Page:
Sunday, December 31, 2017

My last haul for 2017



Japsuki's Stereo Mood Swings, Sugar Hiccup's Closure, Veronica and I, Stella's Notch's Beyond Wonderland, and Some Gorgeous Accident's The Lovers of Their Opposites.

Pics from Sugar Hiccup's last show December 30, 2017

Neon signage outside 12 Monkeys at El Pueblo.

With Czandro Pollack hanging out with some old Sugar Hiccup fans outside 12 Monkeys. 

This 20-something kid bought these cassettes a few years ago -- sealed too, if I may add -- and has been a Sugar Hiccup fan from that time.



The calm before the show. Post-soundcheck at 12 Monkeys.

Merch for the night -- shirts, pins, ref magnets! And the new album too!


With Sugar Hiccup: Mervin Panganiban, Iman Leonardo, Czandro Pollack, and Melody del Mundo on stage after the show. I got to emcee the show and it was a blast.

In case you do not know my "connection" to the band... I was a label/A&R manager in the 1990s and after I signed Datu's Tribe and Parokya ni Edgar, the band that I tried to sign next was Sugar Hiccup. I was at Club Dredd hanging out with some of the members of Parokya when I heard this band sing the Sundays' "Here's Where the Story Ends" and I immediately ran inside to check out whoever it was. That was my introduction to Sugar Hiccup. I still remember the setlist -- "Here's Where the Story Ends", "Someday", "Trust", "Barn", and a cover of the Cocteau Twins' "Pink Orange Red". I tried to sign them but lost out to BMG. Years later, Czandro invited me to their show at 70s Bistro where they released their third album Of Tongues and Thoughts with new vocalist Bea Alcala. Czandro's peace pipe was offering me three copies of Of Tongues and Thoughts to buy.

We reconnected early this year during a show by Narcloudia. Writing several articles about Sugar Hiccup leading up to their fourth and final offering, Closure, and helping them on album launch night -- which was ironically their last show as a band -- is the closest I will get to working with them. And in many ways, closure for me too.

Saturday, December 30, 2017

Best of Alt-Indie OPM albums for 2017



Best of Alt-Indie OPM albums for 2017
by rick olivares

This year, we saw old favorites release new albums, some even make surprise comebacks. And there were some indie/underground scorchers that had folks talking. Here is my list for the top alternative-independent releases for 2017.

Remuda Triangle – Pedicab. We haven’t seen a concept album in a while but the country’s most dangerous band blazed new frontiers with this one – a sci-fi/alien abduction/takeover story. Plus, the album art and those alien-type headgear! Wunderbar!

Echoes from the Quondam – Bad Omen. These 90s punk rockers came up with two releases in 2017 -- this seven-inch extended play album featuring six songs of Pinoy punk classics and the band pays tribute to their heroes and initially a digital release of Christmas songs given the Bad Omen treatment. Either should make the list with the latter given a heaping dose of fun. But Echoes of the Quondam is a teaser for a full-length album where these best-selling and hard-working punks look back at what got them going.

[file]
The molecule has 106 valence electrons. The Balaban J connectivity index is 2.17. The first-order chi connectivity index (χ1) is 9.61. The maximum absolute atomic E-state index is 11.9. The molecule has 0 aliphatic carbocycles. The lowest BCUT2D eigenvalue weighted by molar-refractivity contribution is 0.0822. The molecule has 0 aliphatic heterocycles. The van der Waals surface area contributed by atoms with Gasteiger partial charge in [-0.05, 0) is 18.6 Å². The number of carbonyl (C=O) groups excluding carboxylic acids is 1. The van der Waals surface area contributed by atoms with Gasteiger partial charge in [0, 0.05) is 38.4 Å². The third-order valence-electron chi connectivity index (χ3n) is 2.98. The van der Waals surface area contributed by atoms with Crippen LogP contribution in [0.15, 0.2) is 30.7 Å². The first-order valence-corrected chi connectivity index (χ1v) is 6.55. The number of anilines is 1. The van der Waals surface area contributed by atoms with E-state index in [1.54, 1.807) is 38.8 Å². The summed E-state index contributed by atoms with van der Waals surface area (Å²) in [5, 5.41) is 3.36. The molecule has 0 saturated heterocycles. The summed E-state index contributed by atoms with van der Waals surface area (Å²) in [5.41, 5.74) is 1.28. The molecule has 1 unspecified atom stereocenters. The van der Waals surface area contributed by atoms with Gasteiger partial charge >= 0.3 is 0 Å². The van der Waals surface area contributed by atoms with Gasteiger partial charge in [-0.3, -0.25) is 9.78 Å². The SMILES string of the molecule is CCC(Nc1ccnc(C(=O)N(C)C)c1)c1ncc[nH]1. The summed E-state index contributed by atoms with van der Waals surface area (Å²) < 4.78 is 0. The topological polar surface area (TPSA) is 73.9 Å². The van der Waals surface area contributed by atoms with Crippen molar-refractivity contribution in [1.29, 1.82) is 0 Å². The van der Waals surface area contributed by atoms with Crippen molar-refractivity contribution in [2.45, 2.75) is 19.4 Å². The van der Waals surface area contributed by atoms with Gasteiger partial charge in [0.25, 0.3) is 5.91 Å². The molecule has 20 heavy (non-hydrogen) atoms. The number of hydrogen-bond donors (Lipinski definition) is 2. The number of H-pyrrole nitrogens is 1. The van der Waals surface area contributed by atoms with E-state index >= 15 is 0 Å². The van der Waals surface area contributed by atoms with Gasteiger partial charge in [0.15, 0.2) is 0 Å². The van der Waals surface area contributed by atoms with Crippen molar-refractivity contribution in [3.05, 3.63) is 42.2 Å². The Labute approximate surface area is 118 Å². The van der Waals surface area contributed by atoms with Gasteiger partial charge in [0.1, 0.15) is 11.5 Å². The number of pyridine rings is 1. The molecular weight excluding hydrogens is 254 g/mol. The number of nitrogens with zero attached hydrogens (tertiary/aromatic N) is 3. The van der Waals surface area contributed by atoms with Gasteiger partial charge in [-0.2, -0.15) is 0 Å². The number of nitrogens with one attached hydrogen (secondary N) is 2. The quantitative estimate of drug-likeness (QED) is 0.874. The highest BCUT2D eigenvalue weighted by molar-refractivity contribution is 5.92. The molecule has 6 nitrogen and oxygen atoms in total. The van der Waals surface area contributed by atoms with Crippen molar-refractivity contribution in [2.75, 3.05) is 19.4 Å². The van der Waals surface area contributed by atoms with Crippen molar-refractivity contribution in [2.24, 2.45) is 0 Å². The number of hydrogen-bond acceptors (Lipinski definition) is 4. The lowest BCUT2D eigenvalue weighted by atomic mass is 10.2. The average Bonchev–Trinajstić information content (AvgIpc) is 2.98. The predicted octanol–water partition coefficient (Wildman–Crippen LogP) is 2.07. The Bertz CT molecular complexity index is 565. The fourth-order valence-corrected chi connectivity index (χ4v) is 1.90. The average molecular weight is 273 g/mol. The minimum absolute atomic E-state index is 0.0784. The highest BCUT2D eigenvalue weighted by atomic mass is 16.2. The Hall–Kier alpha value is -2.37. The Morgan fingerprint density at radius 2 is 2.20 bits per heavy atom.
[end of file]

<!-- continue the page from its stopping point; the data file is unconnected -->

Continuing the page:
Favorite – Ang Bandang Shirley. This is probably their best album. Bright and eloquent tunesmiths with a knack for hummable melodies. Three albums in and Ang Bandang Shirley just gets better with every release. Favorite is indeed right.

Plagues – Taken By Cars. Talk about a change in direction. From New Wave to Dream Pop. I love the more mature sound and this change in sound. And you have to love the simplicity of their album art.

Lutang/Pariwara – Ely Buendia & the Itchyworms. This Record Store Day offering features a double A-side seven-inch single. Two top songs in one cool collaboration. This one stays in the rotation for a long time.

Roach Motel – Flying Ipis. I always thought that Flying Ipis is an acquired taste. In my case, I always found myself entranced by their music or even stage presence. Behind the “fun-ness” of their debut “Give Ipis A Chance” there’s a sensuous side to them with a hint of danger. That’s their sophomore release, Roach Motel. You can check in anytime but you can never leave their clutches.

Cheats – Cheats. A beautiful pensive debut from these indie rockers. As they say in the vernacular, walang tapon dito.

Humanidad – Dong Abay Music Organization. The street poet of our generation is back with his latest treatise on life in these islands. Read between the lines and hear those jabs at society’s ills.

Residuals – Tiger Pussy. One of Cebu’s best imports alongside lechon, mangoes, and top-class point guards. Punch the air raid siren! There’s an urgency to Tiger Pussy’s music. Melodic punk from this livewire act.

Horrors – Yomi No Kuni. Last year, we were treated to the day-glo sunshine of Tom’s Story. This year, when the lights go down, the world belong to the horrific black prog metal of Yomi No Kuni.